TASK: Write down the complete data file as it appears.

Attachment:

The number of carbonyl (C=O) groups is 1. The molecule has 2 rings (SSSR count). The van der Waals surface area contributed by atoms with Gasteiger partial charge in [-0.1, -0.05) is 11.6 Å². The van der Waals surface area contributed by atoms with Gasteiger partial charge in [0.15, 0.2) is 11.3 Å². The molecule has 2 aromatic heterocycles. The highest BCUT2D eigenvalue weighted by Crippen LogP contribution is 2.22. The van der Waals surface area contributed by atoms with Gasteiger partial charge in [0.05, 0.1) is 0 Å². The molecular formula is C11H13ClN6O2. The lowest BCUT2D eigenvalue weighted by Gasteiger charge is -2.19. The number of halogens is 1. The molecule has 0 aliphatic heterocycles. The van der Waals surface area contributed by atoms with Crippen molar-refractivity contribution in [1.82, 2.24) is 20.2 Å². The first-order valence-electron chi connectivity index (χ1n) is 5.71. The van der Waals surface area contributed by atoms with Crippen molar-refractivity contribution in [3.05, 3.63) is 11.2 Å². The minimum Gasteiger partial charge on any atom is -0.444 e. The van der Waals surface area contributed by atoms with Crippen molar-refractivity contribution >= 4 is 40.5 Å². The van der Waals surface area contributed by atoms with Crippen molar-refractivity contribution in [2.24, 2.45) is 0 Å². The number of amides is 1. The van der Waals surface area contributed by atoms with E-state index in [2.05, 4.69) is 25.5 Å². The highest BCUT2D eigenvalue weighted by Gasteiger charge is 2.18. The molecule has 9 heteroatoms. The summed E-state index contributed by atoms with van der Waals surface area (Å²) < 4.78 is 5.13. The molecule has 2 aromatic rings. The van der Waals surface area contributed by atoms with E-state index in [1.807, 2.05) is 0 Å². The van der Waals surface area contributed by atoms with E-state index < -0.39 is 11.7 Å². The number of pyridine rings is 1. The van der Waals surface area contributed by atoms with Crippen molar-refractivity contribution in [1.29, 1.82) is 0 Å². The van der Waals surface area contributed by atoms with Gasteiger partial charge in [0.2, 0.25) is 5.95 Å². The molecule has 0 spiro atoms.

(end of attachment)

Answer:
The number of carbonyl (C=O) groups is 1. The molecule has 2 rings (SSSR count). The van der Waals surface area contributed by atoms with Gasteiger partial charge in [-0.1, -0.05) is 11.6 Å². The van der Waals surface area contributed by atoms with Gasteiger partial charge in [0.15, 0.2) is 11.3 Å². The molecule has 2 aromatic heterocycles. The highest BCUT2D eigenvalue weighted by Crippen LogP contribution is 2.22. The van der Waals surface area contributed by atoms with Gasteiger partial charge in [0.05, 0.1) is 0 Å². The molecular formula is C11H13ClN6O2. The lowest BCUT2D eigenvalue weighted by Gasteiger charge is -2.19. The number of halogens is 1. The molecule has 0 aliphatic heterocycles. The van der Waals surface area contributed by atoms with Crippen molar-refractivity contribution in [1.82, 2.24) is 20.2 Å². The first-order valence-electron chi connectivity index (χ1n) is 5.71. The van der Waals surface area contributed by atoms with Crippen molar-refractivity contribution in [3.05, 3.63) is 11.2 Å². The minimum Gasteiger partial charge on any atom is -0.444 e. The van der Waals surface area contributed by atoms with Crippen molar-refractivity contribution >= 4 is 40.5 Å². The van der Waals surface area contributed by atoms with Crippen molar-refractivity contribution in [2.24, 2.45) is 0 Å². The number of amides is 1. The van der Waals surface area contributed by atoms with E-state index in [2.05, 4.69) is 25.5 Å². The highest BCUT2D eigenvalue weighted by Gasteiger charge is 2.18. The molecule has 9 heteroatoms. The summed E-state index contributed by atoms with van der Waals surface area (Å²) < 4.78 is 5.13. The molecule has 2 aromatic rings. The van der Waals surface area contributed by atoms with E-state index in [1.807, 2.05) is 0 Å². The van der Waals surface area contributed by atoms with E-state index < -0.39 is 11.7 Å². The number of pyridine rings is 1. The van der Waals surface area contributed by atoms with Crippen molar-refractivity contribution in [1.29, 1.82) is 0 Å². The van der Waals surface area contributed by atoms with Gasteiger partial charge in [0.2, 0.25) is 5.95 Å². The molecule has 0 spiro atoms.